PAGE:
THE VINE SEPTEMBER 28, 2009
It's not considered the height of political savvy here in the United States to point out that European lifestyles are greener than our own. Don't expect that line in an Obama speech anytime soon. Too many facets of European life—the cramped apartments, the clotheslines for drying laundry—would likely strike suburbanites as inconvenient, burdensome, or even downright primitive. But, that said, Elizabeth Rosenthal's essay on living in Italy and seeing firsthand why per-person CO2 emissions there are only half what ours are was interesting to read:
But even as an American, if you go live in a nice apartment in Rome, as I did a few years back, your carbon footprint effortlessly plummets. It’s not that the Italians care more about the environment; I’d say they don’t. But the normal Italian poshy apartment in Rome doesn’t have a clothes dryer or an air conditioner or microwave or limitless hot water. The heat doesn’t turn on each fall until you’ve spent a couple of chilly weeks living in sweaters. The fridge is tiny. The average car is small. The Fiat 500 gets twice as much gas mileage as any hybrid SUV. And it’s not considered suffering. It’s living the dolce vita.
(Granted, it doesn't hurt that Italy also generates more than half its electricity from natural gas, rather than coal.) Rosenthal also looks at a few policies in Switzerland and Germany that have made people marginally more conscious about conserving energy, even though they're probably not any more distressed about the fate of the planet than we are:
In old Zurich, for example, to discourage waste and reduce trash, garbage collection has long been limited to once a week (as opposed to three times a week in much of New York); recyclables like cardboard and plastic are collected once a month in the Swiss city. Since Zurich residents live with their trash for days and weeks at a time, they naturally try to generate less of it—food comes with no packaging, televisions leave naked from the store.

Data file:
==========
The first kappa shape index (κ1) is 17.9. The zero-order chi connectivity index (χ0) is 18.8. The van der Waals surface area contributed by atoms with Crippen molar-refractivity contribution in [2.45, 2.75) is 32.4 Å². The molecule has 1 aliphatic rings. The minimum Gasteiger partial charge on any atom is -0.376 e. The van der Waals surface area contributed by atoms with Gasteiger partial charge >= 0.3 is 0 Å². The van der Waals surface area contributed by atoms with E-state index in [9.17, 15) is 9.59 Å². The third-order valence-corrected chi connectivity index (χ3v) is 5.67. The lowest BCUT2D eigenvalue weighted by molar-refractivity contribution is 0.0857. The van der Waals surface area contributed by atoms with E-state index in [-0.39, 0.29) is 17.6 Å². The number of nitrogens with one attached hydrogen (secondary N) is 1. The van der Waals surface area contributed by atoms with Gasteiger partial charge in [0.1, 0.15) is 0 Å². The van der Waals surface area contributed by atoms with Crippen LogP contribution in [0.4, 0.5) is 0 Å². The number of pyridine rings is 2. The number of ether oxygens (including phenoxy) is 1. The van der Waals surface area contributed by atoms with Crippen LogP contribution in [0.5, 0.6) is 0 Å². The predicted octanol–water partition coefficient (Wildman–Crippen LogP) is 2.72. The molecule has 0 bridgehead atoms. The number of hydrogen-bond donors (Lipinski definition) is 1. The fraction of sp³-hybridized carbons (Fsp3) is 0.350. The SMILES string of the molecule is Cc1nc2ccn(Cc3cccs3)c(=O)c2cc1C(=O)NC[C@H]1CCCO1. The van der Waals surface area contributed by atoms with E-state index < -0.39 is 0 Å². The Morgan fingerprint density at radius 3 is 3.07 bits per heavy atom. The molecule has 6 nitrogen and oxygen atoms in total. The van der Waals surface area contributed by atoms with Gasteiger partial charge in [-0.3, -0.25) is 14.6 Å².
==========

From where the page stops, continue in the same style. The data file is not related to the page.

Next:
As I nosed around the apartment of a Swiss financial planner, she showed me the closet for trash. A whole week of her life created the same amount as the detritus of one New York takeout Chinese meal.
Likewise, in Germany, I’ve seen blocks of townhouses that are "passive" houses — homes so efficient they do not need to be heated. And an upscale suburb that had banned cars from its streets; you could own a car, but it had to be kept in a garage at the edge of town where parking spaces cost over $30,000 a year, meaning that few people owned cars and those who did rarely used them for small daily tasks like shopping.
Rosenthal wonders whether similar measures could fly in the United States: "I believe most people are pretty adaptable and that some of the necessary shifts in lifestyle are about changing habits, not giving up comfort or convenience." Maybe so, but this sort of talk still tends to be taboo in mainstream U.S. green circles. Josh Patashnik wrote a terrific piece for TNR last year on Arnold Schwarzenegger's brand of "pain-free environmentalism" in California—it's all just peachy to talk about swapping out coal-fired plants for solar-thermal stations, but ixnay on trying to rein in suburban growth or coax people into smaller homes.
Now, the "pain-free" tack isn't delusional. There've been plenty of studies about how we can knock out an enormous chunk of our greenhouse-gas emissions simply by employing smarter energy-efficiency measures—that is, using less energy to keep doing things we've always done. Better insulation for homes. Energy-saving TVs and fridges. Hybrid vehicles. Recycling waste energy from factories and power plants (I have a print piece this week on some of the insane inefficiencies in the power sector). Painless measures that don't require anyone to ditch their car in the outskirts of town or sport drenched armpits in the summer or make any wrenching lifestyle changes. But will those changes alone—along with new, low-carbon energy sources, of course—allow us to curb emissions enough to avoid drastic climate change? I'd like to hope so, though it's possible that they won't. So who wants to make that argument in public?